In May 2014, the government of Singapore concluded in principle, an Intergovernmental agreement with the government of the United States. This agreement, commonly known as FATCA, stands for the Foreign Account Tax Compliance Act. Over the past several months, the publicity around this regulation has encouraged US expats who may not have been fully tax compliant, to take steps to becoming compliant with their US tax obligations.
Unlike other nationals, US persons resident outside of the US, must still report their worldwide income, and foreign financial assets above a certain threshold, to the Internal Revenue Service every year. Failure to comply carries pretty stiff civil as well as criminal penalties.
Certain financial institutions in Singapore and other jurisdictions outside of the US, have now agreed under FATCA, to report the financial holdings of clients who appear to have a connection to the US. Financial institutions will be required to deliver these reports even if the client does not present US identification and/or presents themselves as non US persons. Financial institutions who fail to comply may be subject to certain penalties under FATCA.
For some American expats coming into compliance, the process has been a particularly painful and expensive one. Many agree that they wish they had been aware of the facts before getting involved in certain investments which turned out not to be US compliant and for which, they may be penalized from a US tax perspective. I hope that these these four (4) points help US expats thinking about investing outside of the US…
Consideration #1 – remember the FBARs. FBAR stands for Foreign Bank Account Report and is not a tax but simply a report that all US persons with financial assets (including brokerage accounts, non US pensions etc etc) held outside of the US, may be responsible for filing. It is separate from the tax return and is due by June 30th every year. It is not new and has been in existence since the early 1970s. The penalties for non compliance however, have since become quite severe so it is certainly a report to be taken seriously.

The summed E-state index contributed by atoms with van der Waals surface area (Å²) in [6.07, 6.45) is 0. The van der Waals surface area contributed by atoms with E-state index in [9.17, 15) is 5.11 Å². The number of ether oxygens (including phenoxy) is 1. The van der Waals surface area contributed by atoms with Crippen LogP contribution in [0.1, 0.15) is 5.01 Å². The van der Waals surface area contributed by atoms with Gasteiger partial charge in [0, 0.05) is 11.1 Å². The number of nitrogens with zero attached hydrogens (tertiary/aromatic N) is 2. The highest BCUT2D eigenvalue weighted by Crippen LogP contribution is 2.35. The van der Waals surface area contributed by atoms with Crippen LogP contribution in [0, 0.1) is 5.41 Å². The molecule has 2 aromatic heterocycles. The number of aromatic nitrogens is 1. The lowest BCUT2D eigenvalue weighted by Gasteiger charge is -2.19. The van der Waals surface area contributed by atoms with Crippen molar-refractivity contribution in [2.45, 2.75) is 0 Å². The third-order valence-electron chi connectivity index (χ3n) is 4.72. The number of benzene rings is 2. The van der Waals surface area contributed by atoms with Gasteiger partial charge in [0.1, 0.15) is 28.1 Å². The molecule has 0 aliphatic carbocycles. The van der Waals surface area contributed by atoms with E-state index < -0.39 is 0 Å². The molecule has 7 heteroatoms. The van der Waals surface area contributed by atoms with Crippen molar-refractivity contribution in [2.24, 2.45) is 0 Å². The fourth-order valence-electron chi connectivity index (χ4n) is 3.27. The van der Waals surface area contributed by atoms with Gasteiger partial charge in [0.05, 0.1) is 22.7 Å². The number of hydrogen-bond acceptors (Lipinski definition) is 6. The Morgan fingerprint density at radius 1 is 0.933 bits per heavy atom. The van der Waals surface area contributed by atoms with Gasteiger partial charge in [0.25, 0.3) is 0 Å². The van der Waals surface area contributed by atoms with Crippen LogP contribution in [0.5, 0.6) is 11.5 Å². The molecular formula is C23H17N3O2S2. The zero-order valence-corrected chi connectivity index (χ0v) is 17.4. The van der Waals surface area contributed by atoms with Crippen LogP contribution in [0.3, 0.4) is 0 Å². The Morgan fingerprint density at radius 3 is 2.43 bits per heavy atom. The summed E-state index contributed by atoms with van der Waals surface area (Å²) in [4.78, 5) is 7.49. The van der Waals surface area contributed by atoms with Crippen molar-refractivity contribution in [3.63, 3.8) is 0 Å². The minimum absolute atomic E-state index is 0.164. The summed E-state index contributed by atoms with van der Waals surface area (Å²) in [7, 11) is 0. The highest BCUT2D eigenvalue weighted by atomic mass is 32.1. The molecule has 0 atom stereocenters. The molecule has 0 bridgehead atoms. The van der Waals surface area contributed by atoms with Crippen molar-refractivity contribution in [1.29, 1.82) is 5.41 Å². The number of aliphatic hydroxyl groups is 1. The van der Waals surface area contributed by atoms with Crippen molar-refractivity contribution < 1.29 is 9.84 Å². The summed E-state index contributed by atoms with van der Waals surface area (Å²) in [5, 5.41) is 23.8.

Consideration #2 – remember the FATCA forms. Since 2011, US persons with aggregate foreign financial assets above a certain threshold are responsible for filing a form similar to the FBAR called Form 8938 or the FATCA form. This one is included with the actual tax return but is simply a report and is not a tax.
Consideration #3 – seek professional advice before you invest in anything. Most financial advisors in Singapore are unfamiliar with US tax obligations. Even if an expat financial advisor claims to be aware of US tax considerations, always take the policy / fund documents to a US qualified tax professional before investing / buying into anything. More so than ever before, US tax professionals are alert to non compliant financial products. Plus the new IRS disclosure programs focuses on US taxpayers who were poorly served by tax professionals. So US qualified tax professionals are uniquely motivated to ensure clients do the right thing.
Consideration #4 – it provides an extra measure of comfort when your expat tax professional is a US person as well. That way you know that they go thru the same challenges that you do too. It is therefore more than just a job for them.
Of course, there are many considerations. But it is definitely the right start for those of us who want to stay on the right side of the IRS and avoid civil and criminal penalties.
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